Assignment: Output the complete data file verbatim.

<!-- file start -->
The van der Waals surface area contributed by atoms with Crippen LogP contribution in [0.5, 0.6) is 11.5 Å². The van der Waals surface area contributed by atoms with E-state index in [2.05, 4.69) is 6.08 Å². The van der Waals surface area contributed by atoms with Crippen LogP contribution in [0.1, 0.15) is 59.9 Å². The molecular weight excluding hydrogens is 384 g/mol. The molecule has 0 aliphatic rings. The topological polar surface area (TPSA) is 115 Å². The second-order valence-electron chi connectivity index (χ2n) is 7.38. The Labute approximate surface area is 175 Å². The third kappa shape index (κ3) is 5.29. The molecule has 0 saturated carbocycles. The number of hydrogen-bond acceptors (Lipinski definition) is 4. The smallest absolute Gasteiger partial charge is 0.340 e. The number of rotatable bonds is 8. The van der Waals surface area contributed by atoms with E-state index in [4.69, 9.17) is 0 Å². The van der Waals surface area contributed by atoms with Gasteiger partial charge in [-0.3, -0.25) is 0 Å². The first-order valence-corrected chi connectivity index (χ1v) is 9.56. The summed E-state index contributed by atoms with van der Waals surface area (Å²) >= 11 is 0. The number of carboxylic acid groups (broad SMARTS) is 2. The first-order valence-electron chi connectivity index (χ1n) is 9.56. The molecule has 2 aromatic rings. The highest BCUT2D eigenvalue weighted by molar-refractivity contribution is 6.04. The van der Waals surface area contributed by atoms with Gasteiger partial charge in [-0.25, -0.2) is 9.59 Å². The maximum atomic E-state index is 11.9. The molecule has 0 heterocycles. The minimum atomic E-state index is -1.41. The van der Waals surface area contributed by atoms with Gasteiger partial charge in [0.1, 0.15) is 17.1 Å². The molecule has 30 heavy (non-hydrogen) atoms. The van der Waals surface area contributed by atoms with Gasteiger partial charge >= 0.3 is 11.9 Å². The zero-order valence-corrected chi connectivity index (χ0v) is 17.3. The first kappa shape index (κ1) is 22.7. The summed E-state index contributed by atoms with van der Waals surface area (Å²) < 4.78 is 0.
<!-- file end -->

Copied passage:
The van der Waals surface area contributed by atoms with Crippen LogP contribution in [0.5, 0.6) is 11.5 Å². The van der Waals surface area contributed by atoms with E-state index in [2.05, 4.69) is 6.08 Å². The van der Waals surface area contributed by atoms with Crippen LogP contribution in [0.1, 0.15) is 59.9 Å². The molecular weight excluding hydrogens is 384 g/mol. The molecule has 0 aliphatic rings. The topological polar surface area (TPSA) is 115 Å². The second-order valence-electron chi connectivity index (χ2n) is 7.38. The Labute approximate surface area is 175 Å². The third kappa shape index (κ3) is 5.29. The molecule has 0 saturated carbocycles. The number of hydrogen-bond acceptors (Lipinski definition) is 4. The smallest absolute Gasteiger partial charge is 0.340 e. The number of rotatable bonds is 8. The van der Waals surface area contributed by atoms with E-state index in [4.69, 9.17) is 0 Å². The van der Waals surface area contributed by atoms with Gasteiger partial charge in [-0.3, -0.25) is 0 Å². The first-order valence-corrected chi connectivity index (χ1v) is 9.56. The summed E-state index contributed by atoms with van der Waals surface area (Å²) >= 11 is 0. The number of carboxylic acid groups (broad SMARTS) is 2. The first-order valence-electron chi connectivity index (χ1n) is 9.56. The molecule has 2 aromatic rings. The highest BCUT2D eigenvalue weighted by molar-refractivity contribution is 6.04. The van der Waals surface area contributed by atoms with Gasteiger partial charge in [-0.25, -0.2) is 9.59 Å². The maximum atomic E-state index is 11.9. The molecule has 0 heterocycles. The minimum atomic E-state index is -1.41. The van der Waals surface area contributed by atoms with Gasteiger partial charge in [0.1, 0.15) is 17.1 Å². The molecule has 30 heavy (non-hydrogen) atoms. The van der Waals surface area contributed by atoms with Gasteiger partial charge >= 0.3 is 11.9 Å². The zero-order valence-corrected chi connectivity index (χ0v) is 17.3. The first kappa shape index (κ1) is 22.7. The summed E-state index contributed by atoms with van der Waals surface area (Å²) < 4.78 is 0.